Source: Cards to test DeRosa’s wrist injury

The next several days will be crucial in determining whether Mark DeRosa will be able to contribute this year without requiring surgery on his injured wrist, a major league source said today.

The Cardinals acquired DeRosa from Cleveland on June 27, believing he would provide needed power in a lineup suffering from a lack of production aside from Albert Pujols. But he appeared in only three games, going 0-for-9, before tearing the tendon sheath in his left wrist.

DeRosa was placed on the disabled list and is now eligible to rejoin the active roster at any time. Cardinals general manager John Mozeliak said Friday that DeRosa is considered “day to day” and will hopefully be activated by the end of the weekend.

The pain is likely to persist, on some level, for the foreseeable future. The question is whether DeRosa will be able to withstand it and produce as he did for the Indians (.270 batting average, 13 home runs and 50 RBIs in 71 games).

“He’s going to try to gut it out,” the source said.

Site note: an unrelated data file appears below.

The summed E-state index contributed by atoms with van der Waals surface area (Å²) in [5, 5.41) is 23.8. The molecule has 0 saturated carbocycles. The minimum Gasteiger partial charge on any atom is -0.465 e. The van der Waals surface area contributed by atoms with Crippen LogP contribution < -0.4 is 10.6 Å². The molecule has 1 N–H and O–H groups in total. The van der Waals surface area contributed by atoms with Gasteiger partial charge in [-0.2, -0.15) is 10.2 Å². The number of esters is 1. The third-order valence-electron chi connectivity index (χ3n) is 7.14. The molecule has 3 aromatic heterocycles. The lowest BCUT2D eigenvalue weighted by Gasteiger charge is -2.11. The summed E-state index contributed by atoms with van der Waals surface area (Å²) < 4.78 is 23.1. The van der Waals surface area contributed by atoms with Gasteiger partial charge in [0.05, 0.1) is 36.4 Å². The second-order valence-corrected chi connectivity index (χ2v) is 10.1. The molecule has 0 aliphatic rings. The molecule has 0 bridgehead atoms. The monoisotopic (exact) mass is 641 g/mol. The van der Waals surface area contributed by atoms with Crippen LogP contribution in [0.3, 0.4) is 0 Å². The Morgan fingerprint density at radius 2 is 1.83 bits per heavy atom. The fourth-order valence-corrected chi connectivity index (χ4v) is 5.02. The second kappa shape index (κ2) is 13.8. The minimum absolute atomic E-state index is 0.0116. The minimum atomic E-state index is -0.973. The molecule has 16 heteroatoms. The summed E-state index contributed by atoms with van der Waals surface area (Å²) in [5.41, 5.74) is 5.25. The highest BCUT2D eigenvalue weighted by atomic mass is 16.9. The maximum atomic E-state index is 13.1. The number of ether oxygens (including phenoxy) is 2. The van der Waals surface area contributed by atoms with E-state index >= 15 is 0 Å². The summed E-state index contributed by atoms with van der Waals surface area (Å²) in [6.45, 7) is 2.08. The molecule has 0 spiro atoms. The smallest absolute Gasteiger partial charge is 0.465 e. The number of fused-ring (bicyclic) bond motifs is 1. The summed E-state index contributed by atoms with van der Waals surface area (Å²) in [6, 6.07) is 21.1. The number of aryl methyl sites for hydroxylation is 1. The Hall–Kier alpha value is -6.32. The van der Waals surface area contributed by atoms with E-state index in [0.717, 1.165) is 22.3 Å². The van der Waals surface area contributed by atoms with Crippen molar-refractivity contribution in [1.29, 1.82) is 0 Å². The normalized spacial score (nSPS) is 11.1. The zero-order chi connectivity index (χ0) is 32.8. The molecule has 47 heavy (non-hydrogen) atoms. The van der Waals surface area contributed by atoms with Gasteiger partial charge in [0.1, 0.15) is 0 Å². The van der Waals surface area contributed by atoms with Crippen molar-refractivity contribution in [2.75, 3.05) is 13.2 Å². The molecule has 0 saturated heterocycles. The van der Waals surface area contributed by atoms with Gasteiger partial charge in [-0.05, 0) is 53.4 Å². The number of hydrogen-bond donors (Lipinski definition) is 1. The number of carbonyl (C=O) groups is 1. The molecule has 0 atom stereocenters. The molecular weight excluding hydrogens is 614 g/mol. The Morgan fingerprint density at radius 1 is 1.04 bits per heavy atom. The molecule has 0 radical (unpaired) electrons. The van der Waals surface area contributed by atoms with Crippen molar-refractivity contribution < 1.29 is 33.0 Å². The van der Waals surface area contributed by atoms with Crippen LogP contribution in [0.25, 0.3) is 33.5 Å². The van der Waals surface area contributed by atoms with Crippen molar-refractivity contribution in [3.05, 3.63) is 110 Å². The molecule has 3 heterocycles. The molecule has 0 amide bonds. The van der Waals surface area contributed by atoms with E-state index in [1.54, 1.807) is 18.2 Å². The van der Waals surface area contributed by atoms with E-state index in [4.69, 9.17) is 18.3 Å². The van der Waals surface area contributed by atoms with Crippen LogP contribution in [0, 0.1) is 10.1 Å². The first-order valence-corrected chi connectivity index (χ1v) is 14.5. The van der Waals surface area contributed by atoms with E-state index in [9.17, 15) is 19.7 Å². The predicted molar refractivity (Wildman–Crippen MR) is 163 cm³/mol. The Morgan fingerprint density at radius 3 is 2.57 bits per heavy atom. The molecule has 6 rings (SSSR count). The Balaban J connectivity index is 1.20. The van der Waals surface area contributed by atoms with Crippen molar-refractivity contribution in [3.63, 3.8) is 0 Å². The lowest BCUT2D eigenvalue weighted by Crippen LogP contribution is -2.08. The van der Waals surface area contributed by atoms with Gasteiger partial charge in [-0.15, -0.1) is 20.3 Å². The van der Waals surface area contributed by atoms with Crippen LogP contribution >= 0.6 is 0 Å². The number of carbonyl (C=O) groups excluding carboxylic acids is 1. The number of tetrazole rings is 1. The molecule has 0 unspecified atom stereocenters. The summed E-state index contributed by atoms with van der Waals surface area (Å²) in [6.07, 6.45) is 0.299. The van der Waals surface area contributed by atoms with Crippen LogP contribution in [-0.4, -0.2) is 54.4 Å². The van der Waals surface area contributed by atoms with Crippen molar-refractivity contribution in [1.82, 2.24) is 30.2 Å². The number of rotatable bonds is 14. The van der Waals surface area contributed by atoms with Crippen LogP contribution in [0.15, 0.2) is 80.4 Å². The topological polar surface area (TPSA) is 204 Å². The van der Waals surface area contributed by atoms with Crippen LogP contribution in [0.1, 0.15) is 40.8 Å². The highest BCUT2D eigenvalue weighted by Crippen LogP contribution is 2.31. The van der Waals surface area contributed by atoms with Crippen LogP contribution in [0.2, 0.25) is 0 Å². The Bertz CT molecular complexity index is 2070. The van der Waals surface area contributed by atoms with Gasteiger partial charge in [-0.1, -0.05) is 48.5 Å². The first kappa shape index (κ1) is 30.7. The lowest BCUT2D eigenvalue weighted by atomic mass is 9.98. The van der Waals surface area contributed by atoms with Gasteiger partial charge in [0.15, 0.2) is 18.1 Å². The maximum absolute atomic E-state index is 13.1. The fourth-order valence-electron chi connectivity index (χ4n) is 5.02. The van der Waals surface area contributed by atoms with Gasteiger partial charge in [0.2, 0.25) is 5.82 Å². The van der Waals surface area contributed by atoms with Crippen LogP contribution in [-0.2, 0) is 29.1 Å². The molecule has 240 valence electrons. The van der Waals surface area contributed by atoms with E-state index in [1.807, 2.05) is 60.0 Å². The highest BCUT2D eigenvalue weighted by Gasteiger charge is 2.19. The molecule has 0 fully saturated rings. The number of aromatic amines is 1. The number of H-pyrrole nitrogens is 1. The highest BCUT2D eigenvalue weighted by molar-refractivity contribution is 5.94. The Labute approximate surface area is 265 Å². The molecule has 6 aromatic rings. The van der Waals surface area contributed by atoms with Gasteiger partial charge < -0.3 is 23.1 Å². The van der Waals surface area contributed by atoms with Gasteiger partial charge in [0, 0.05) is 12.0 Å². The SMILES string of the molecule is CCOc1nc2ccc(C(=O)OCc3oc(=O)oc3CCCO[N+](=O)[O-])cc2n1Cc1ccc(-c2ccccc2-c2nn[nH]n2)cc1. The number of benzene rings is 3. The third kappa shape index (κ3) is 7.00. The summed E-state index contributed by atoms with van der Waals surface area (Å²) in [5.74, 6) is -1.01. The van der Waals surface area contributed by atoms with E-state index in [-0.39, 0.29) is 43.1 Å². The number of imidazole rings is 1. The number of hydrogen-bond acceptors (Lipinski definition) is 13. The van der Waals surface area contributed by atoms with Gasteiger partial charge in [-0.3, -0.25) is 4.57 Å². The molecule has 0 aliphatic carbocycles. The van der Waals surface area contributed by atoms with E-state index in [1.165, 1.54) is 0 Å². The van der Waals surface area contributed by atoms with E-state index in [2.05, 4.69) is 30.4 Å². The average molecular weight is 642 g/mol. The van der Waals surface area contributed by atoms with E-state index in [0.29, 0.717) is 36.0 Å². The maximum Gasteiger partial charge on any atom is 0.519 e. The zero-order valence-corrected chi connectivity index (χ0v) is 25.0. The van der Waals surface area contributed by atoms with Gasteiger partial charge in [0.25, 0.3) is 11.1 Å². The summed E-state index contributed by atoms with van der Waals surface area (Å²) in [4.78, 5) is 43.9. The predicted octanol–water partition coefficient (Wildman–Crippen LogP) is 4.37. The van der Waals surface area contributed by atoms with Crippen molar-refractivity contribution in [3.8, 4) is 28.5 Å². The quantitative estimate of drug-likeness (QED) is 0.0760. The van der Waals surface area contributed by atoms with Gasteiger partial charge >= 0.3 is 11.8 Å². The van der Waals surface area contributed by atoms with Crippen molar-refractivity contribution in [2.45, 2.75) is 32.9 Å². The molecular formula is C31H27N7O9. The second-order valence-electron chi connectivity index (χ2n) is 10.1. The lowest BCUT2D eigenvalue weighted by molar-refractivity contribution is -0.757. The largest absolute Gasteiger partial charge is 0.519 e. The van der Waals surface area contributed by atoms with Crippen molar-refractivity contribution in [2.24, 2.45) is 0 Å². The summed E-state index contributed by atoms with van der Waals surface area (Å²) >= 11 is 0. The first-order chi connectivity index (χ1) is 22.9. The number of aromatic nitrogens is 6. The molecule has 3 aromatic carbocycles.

The team received some encouraging news Thursday, when DeRosa was cleared by a team doctor to resume activity and completed a round of soft-toss swings. The source said DeRosa will “most likely” test the wrist against pitched balls today, before the Cardinals begin a home series against Arizona.

So, the team should quickly develop some notion of what to expect from DeRosa, who was expected to play mostly at third base. As a result, club officials should also know relatively quickly whether it will be necessary for them to add another hitter prior to the July 31 non-waiver trade deadline. St. Louis currently holds a two-game lead in the NL Central.

Regardless of how he fares over the remainder of the season, there is a chance DeRosa will undergo offseason wrist surgery, the source said. That would be a potentially significant event, since DeRosa, earning $5.5 million this year, will be a free agent at season’s end.

Troy Glaus, last year’s everyday third baseman, is another consideration. He has yet to play in the majors this season while recovering from the right shoulder surgery he had on Jan. 21.

Glaus has played four games on a rehabilitation assignment with Class A Palm Beach of the Florida State League. Thursday’s game marked the first time that he played in the field. But Glaus wasn’t at third base. He played first, apparently because the recovery from surgery continues to affect his throwing.

Last month, senior baseball writer Ken Rosenthal reported that Glaus was struggling to throw at distances of greater than 90 feet. If that doesn’t change, the Cardinals will probably attempt to trade Glaus, who is earning $11.25 million this season. The presence of Pujols at first base will prevent Glaus from having much value to the team there.